Then build a graphics layer on top which at first is just a wrapper for graphics functionality.  Wrappers for state commands, vertex buffers, textures, etc.

Maybe it will later do more (such as render queues), but don’t confuse yourself by getting ahead of yourself.

Next up (and remember, each “step up” means the upper layers know about the lower ones but not the other way around) you have a model module which knows what graphics commands and vertex buffers are.  The graphics module on the other hand does not know what a model is.  At the same level you would have terrain.

This illustrates perfectly the point that the way in which a model renders itself and how GeoClipmap terrain renders itself are totally different, and far too monolithic to be held and managed by one module (the graphics module in your case).

Giving objects the ability to render themselves using a graphics module as a simple tool for doing so ensures you can add any kind of object, from models and imposters to water and GeoMipmap/GeoClipmap terrain.  Each type of object can be self-contained within its own module without the need to create a mega-structure such as DataPackage to handle all possible sets of data.

Above that, the primary game-engine module knows about all of these things and inside it there exists a “scene” or “3DSceneManager” and “2DSceneManager”, as well as instances of models and things that can be scattered around the world.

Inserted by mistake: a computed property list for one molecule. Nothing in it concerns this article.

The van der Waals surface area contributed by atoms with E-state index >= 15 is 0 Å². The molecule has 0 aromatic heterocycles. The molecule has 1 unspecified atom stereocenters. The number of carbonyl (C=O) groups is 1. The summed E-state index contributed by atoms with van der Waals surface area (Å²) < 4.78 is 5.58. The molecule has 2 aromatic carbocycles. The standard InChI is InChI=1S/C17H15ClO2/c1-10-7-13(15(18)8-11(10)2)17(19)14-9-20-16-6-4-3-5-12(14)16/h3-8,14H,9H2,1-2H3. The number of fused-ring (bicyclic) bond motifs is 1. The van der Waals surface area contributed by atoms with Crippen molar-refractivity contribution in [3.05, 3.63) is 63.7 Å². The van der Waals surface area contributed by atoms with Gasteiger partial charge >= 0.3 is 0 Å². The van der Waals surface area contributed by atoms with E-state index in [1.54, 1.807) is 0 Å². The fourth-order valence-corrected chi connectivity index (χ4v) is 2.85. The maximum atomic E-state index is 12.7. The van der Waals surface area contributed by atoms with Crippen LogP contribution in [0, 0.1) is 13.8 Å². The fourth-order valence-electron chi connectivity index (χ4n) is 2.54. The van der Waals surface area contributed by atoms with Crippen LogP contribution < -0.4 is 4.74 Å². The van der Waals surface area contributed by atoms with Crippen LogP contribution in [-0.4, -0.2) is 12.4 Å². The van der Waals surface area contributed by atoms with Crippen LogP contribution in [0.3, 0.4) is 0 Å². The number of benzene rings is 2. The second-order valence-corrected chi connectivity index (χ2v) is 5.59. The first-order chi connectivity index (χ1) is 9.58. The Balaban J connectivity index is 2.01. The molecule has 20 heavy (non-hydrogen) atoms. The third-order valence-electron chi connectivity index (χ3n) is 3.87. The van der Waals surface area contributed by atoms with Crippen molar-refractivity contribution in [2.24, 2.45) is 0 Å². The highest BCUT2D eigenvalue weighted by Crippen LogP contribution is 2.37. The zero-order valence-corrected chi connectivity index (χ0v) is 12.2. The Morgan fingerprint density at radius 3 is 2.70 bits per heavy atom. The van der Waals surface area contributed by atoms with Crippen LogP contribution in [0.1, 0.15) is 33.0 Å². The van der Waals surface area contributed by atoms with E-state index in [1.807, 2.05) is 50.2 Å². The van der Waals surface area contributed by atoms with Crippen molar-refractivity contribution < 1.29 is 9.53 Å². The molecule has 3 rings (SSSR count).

The manager of the scene knows how to partition objects for efficient culling and collision detection, and it knows how to do rendering passes over the objects, or rather orchestrate the overall rendering pipeline while still letting each object handle its own rendering.

The scene manager culls objects, puts them into multiple render queues, sorts opaque and alpha render queues separately, sorts the render queues for shadow-casting lights separately, etc., and basically pulls all the things that need to be to pulled to make everything render in a happy tree friends way.

L. Spiro

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Is this a terrible way of approaching the issue? Or is it actually ok?
Seconding LSpiro's notes, given the 10,000 ft abstraction here I have no idea what you're really doing and thus cannot really tell.

Personally, I haven't embraced the "render queue" design. My renderer is pretty high-level and still evolving so I couldn't figure out a decent design for the queue information itself. Since I am focusing on something else, I left this out. Maybe you should do the same?

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Thank you both for your inputs and thoughts.

Spiro:

Actually my current design has something (I hope) to do with what you mentioned, an example:

Material ---------\

Buffers ---------- Mesh / Terrain / Volume ---- System